A Quiet Place: Day One hinges on the acting skills and chemistry of its two leads, placing a unique challenge for expressive communication in silence upon all involved. Nyong’o and Quinn’s moments together are as layered and impactful as one could hope for with both of them artfully establishing chemistry for two complete strangers. Nyong’o has an ability for very soulful facial expressions which likely led to her Oscar win nearly a decade ago and those very same instincts are on full display for the duration of the 99-minute runtime. Nyong’o’s performance evokes a similar feeling to the film Melancholia where director Lars Von Trier attempted to explore how those of us affected by depression or loss are often the most calm during times of great tragedy. Nyong’o communicates fear, longing, sadness, acceptance, and reluctant joy all with simple articulation and the film is greater for it. Her casting was nothing short of perfect.

Joseph Quinn breaks the film hero archetype as a lost, vulnerable foreigner in a city he is unfamiliar with. Quinn’s Eric is unrecognizable from Stranger Things’ loveable Eddie Munson, a man trying to overcome his fears to help his new friend. His traumatized and frightful nature provides an excellent obstacle for his inevitable growth as a hero. Together the actors carry a distinct subtlety of understanding and compassion for one another. Similarly, Hounsou’s return as Henri contains a great variation of care and conflict through the actions he is forced to take despite his brief moments during the picture. His inclusion is a nice touch to tie the films together respectfully and organically.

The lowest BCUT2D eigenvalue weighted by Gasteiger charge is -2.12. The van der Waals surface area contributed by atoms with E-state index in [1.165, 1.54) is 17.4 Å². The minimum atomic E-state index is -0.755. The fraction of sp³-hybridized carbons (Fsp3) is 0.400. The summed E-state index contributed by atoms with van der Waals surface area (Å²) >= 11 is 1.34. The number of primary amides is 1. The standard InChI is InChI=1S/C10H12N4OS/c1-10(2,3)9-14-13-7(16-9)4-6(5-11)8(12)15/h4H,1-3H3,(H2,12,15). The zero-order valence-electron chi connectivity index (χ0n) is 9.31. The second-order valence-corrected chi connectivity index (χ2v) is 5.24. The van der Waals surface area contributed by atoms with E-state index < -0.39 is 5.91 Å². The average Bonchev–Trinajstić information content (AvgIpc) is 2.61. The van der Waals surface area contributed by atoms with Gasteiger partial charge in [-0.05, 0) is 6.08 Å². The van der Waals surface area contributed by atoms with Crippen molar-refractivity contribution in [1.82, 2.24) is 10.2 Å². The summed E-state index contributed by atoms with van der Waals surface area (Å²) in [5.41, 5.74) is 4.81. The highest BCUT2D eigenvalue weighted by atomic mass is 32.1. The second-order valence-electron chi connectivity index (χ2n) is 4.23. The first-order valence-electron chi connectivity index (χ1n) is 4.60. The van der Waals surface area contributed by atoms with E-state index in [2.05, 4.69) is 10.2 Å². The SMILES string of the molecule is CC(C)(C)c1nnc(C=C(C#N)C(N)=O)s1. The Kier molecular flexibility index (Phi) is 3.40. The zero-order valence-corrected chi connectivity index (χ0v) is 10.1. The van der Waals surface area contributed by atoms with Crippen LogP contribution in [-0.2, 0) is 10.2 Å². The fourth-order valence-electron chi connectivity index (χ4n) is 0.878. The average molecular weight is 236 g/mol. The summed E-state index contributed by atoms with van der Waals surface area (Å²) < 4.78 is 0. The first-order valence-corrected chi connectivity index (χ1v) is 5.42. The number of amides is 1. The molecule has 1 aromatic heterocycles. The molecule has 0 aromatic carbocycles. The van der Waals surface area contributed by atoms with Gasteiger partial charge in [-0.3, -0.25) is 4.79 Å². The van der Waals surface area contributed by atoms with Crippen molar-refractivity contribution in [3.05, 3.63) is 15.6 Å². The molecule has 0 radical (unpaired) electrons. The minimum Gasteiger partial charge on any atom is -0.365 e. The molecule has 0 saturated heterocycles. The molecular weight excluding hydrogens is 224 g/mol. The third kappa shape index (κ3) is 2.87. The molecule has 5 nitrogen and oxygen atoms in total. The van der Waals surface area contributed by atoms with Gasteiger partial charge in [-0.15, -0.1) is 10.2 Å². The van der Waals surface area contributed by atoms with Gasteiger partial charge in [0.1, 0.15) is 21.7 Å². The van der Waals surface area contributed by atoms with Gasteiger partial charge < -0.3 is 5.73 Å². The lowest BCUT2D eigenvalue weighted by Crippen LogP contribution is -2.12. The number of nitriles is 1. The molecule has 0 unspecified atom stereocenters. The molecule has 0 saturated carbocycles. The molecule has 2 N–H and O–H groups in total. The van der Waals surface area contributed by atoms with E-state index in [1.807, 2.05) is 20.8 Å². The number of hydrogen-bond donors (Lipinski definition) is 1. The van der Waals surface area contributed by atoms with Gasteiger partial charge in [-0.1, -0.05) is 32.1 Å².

The natural progression of the film and the general feel of foreboding enmeshed with hope is a testament to Michael Sarnoski’s spectacular direction. Sarnoski frames most shots with importance and focus. There was even a moment where Quinn is seen holding an Octavia Butler novel, a beautiful and elusive reference to her now-recognized influence over American Science fiction as a whole. The ambiance of an empty world is exchanged for a city in immediate chaos. The gore as always is subtle and utilized to enrich the atmosphere, so most audience members won’t have to worry about getting queasy. Our Creatures, now on full display, are granted more screen time which is also a welcome change. Sarnoski embraces a great deal of sound design to rivet the audience during moments where the tension can be cut with a knife. Yet, there are wondrous moments of tranquility to alleviate the horrifying silence which speaks to the flexibility of the director and their team. It’s shocking that this is Sarnoski’s second feature film to date after 2020’s critically acclaimed Pig. One can suspect he has a vibrant future in Hollywood, especially after helming an entry in a series as noteworthy as this.

A Quiet Place: Day One is a worthwhile cinematic experience for horror and non-horror fans alike. The action, sound design, and leads are compelling, together creating a film that is a spectacular sum of its parts. The growth potential of this ever-expanding franchise continues to fascinate even without its original cast. It strives to reach beyond and embrace the human element like some of the best modern horror films before it. (www.paramountpictures.com)

Author rating: 8/10